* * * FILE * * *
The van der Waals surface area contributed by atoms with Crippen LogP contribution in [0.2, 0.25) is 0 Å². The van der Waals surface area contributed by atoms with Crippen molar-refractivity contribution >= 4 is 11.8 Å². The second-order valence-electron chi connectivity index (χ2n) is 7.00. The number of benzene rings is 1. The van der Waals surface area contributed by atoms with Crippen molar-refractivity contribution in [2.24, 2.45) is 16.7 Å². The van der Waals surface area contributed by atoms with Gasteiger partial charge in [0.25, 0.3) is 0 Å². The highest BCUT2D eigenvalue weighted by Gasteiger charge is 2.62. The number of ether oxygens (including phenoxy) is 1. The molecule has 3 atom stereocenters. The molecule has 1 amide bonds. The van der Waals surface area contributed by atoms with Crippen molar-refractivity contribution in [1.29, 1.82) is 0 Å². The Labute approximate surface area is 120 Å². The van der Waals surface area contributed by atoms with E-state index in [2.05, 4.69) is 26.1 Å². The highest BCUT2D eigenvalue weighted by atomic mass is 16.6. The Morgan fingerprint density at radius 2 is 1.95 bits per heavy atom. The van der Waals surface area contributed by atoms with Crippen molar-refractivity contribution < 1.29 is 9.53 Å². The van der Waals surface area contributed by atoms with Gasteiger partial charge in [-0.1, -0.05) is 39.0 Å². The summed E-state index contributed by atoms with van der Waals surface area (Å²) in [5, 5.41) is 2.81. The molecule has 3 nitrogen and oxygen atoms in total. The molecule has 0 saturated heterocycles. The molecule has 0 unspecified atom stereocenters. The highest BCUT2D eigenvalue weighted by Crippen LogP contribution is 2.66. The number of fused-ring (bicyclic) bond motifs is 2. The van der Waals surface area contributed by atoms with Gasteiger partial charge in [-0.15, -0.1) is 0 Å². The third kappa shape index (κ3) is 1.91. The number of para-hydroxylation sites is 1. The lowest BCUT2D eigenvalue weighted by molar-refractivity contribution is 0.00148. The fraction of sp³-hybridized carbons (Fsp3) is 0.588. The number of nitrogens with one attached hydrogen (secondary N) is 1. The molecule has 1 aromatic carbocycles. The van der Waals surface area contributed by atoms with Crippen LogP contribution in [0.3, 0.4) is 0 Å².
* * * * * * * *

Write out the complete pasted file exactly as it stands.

The van der Waals surface area contributed by atoms with Crippen LogP contribution in [0.2, 0.25) is 0 Å². The van der Waals surface area contributed by atoms with Crippen molar-refractivity contribution >= 4 is 11.8 Å². The second-order valence-electron chi connectivity index (χ2n) is 7.00. The number of benzene rings is 1. The van der Waals surface area contributed by atoms with Crippen molar-refractivity contribution in [2.24, 2.45) is 16.7 Å². The van der Waals surface area contributed by atoms with Gasteiger partial charge in [0.25, 0.3) is 0 Å². The highest BCUT2D eigenvalue weighted by Gasteiger charge is 2.62. The number of ether oxygens (including phenoxy) is 1. The molecule has 3 atom stereocenters. The molecule has 1 amide bonds. The van der Waals surface area contributed by atoms with Crippen molar-refractivity contribution in [1.29, 1.82) is 0 Å². The Labute approximate surface area is 120 Å². The van der Waals surface area contributed by atoms with E-state index in [2.05, 4.69) is 26.1 Å². The highest BCUT2D eigenvalue weighted by atomic mass is 16.6. The Morgan fingerprint density at radius 2 is 1.95 bits per heavy atom. The van der Waals surface area contributed by atoms with Crippen molar-refractivity contribution < 1.29 is 9.53 Å². The van der Waals surface area contributed by atoms with Gasteiger partial charge in [-0.1, -0.05) is 39.0 Å². The summed E-state index contributed by atoms with van der Waals surface area (Å²) in [5, 5.41) is 2.81. The molecule has 3 nitrogen and oxygen atoms in total. The molecule has 0 saturated heterocycles. The molecule has 0 unspecified atom stereocenters. The highest BCUT2D eigenvalue weighted by Crippen LogP contribution is 2.66. The number of fused-ring (bicyclic) bond motifs is 2. The van der Waals surface area contributed by atoms with Gasteiger partial charge in [-0.15, -0.1) is 0 Å². The third kappa shape index (κ3) is 1.91. The number of para-hydroxylation sites is 1. The lowest BCUT2D eigenvalue weighted by molar-refractivity contribution is 0.00148. The fraction of sp³-hybridized carbons (Fsp3) is 0.588. The number of nitrogens with one attached hydrogen (secondary N) is 1. The molecule has 1 aromatic carbocycles. The van der Waals surface area contributed by atoms with Crippen LogP contribution in [0.3, 0.4) is 0 Å².